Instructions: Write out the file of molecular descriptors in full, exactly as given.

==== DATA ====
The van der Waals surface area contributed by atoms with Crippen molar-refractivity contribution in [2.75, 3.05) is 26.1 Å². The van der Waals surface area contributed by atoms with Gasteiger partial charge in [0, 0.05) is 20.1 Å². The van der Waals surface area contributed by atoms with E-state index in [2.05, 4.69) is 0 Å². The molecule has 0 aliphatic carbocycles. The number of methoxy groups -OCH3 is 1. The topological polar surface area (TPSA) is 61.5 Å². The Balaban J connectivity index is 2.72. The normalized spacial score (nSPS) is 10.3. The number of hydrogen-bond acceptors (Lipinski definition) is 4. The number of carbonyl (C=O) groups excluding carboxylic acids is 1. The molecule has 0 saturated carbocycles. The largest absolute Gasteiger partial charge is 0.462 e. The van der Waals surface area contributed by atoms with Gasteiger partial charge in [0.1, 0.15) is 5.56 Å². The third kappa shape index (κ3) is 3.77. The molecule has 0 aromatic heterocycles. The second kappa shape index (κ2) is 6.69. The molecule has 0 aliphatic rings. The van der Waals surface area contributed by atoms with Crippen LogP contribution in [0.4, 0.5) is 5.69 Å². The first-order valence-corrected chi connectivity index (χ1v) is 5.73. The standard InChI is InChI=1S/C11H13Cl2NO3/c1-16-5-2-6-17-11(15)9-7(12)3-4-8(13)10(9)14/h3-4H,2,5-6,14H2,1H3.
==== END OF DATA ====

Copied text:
The van der Waals surface area contributed by atoms with Crippen molar-refractivity contribution in [2.75, 3.05) is 26.1 Å². The van der Waals surface area contributed by atoms with Gasteiger partial charge in [0, 0.05) is 20.1 Å². The van der Waals surface area contributed by atoms with E-state index in [2.05, 4.69) is 0 Å². The molecule has 0 aliphatic carbocycles. The number of methoxy groups -OCH3 is 1. The topological polar surface area (TPSA) is 61.5 Å². The Balaban J connectivity index is 2.72. The normalized spacial score (nSPS) is 10.3. The number of hydrogen-bond acceptors (Lipinski definition) is 4. The number of carbonyl (C=O) groups excluding carboxylic acids is 1. The molecule has 0 saturated carbocycles. The largest absolute Gasteiger partial charge is 0.462 e. The van der Waals surface area contributed by atoms with Gasteiger partial charge in [0.1, 0.15) is 5.56 Å². The third kappa shape index (κ3) is 3.77. The molecule has 0 aromatic heterocycles. The second kappa shape index (κ2) is 6.69. The molecule has 0 aliphatic rings. The van der Waals surface area contributed by atoms with Crippen LogP contribution in [0.4, 0.5) is 5.69 Å². The first-order valence-corrected chi connectivity index (χ1v) is 5.73. The standard InChI is InChI=1S/C11H13Cl2NO3/c1-16-5-2-6-17-11(15)9-7(12)3-4-8(13)10(9)14/h3-4H,2,5-6,14H2,1H3.